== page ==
By the time you read this my skipper and I should be happily onboard beautiful SV Solitude in USVI, soaking up the sun and sipping cocktails with good friends Gary & Torie. Come back in the next few weeks for upcoming recipes from the Virgins as I plan to take full advantage of cooking in their luxurious Hylas 54 galley. What will I be making? Well, we shall see what’s in the local markets…
But for now, let me take you back to a chilly fall day on the Chesapeake where I cooked up old-school comfort food in my pressure cooker. It may be reminiscent of sailing through “fog as thick as pea soup,” listening for the welcoming sound of channel marker bells.
Any recipe that uses dried ingredients…beans, rice, mushrooms, lentils, peas…is the perfect staple food for cruising. Add a pressure cooker to the mix and you have offshore culinary perfection. All the ingredients pack and preserve well on board and nothing beats a warm soup in a cold cabin. Split pea soup is one of those overlooked soups that you don’t see on menus much anymore. Galley Pirates are determined to make it popular again.
Split Pea Soup
1 medium onion, chopped
2 garlic cloves, minced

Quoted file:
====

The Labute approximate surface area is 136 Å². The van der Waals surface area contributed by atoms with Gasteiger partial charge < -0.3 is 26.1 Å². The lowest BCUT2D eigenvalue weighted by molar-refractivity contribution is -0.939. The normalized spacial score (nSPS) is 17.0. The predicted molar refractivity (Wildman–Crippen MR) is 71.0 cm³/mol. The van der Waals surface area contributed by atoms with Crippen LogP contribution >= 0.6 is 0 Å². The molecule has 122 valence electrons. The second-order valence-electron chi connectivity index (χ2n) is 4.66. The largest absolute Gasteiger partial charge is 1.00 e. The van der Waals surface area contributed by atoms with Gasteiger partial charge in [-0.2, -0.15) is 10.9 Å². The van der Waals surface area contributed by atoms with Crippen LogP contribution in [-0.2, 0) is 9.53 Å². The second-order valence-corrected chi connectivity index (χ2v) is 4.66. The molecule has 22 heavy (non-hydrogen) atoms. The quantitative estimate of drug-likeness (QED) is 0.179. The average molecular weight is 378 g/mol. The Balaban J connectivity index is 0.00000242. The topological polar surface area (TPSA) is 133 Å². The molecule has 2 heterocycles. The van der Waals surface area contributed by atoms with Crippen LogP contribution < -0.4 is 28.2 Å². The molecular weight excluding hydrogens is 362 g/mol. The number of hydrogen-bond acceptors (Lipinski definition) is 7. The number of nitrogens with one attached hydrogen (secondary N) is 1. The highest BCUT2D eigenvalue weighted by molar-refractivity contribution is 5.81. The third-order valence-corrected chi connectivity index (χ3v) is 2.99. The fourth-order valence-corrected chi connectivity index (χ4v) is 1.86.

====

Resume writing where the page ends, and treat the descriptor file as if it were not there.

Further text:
3 carrots, chopped
1 large ham hock or ham bone with meat
1 lb dried green peas
6 cups chicken stock (my preference is to use 4-5 tablespoons of chicken flavored Better Than Bouillon in 6 cups water)
2 bay leaves
fresh ground pepper
So…let’s just say this recipe couldn’t be easier. Rinse the dried split peas….
…and basically throw everything into the pot! Some split pea soup recipes recommend soaking the peas overnight, but I can never think that far ahead!
Lock down the lid and let the pot come up to steam. Reduce heat and cook for 30 minutes. If you’re using a conventional pot, just put a lid on it and simmer for 50-60 minutes. Add more water if it gets too thick.
This make a delicious soup right out of the pot. But if you want to take it one step further….
…cream the soup in your hand-cranked food processor with table cream (ratio 3:1, soup to cream). Add curry powder, a couple pinches of sugar and a dash or two of cayenne. Grind into a smooth puree.
Now you’ve turned this old-school basic into nouvelle cuisine that even the snootiest of your guests will enjoy! : )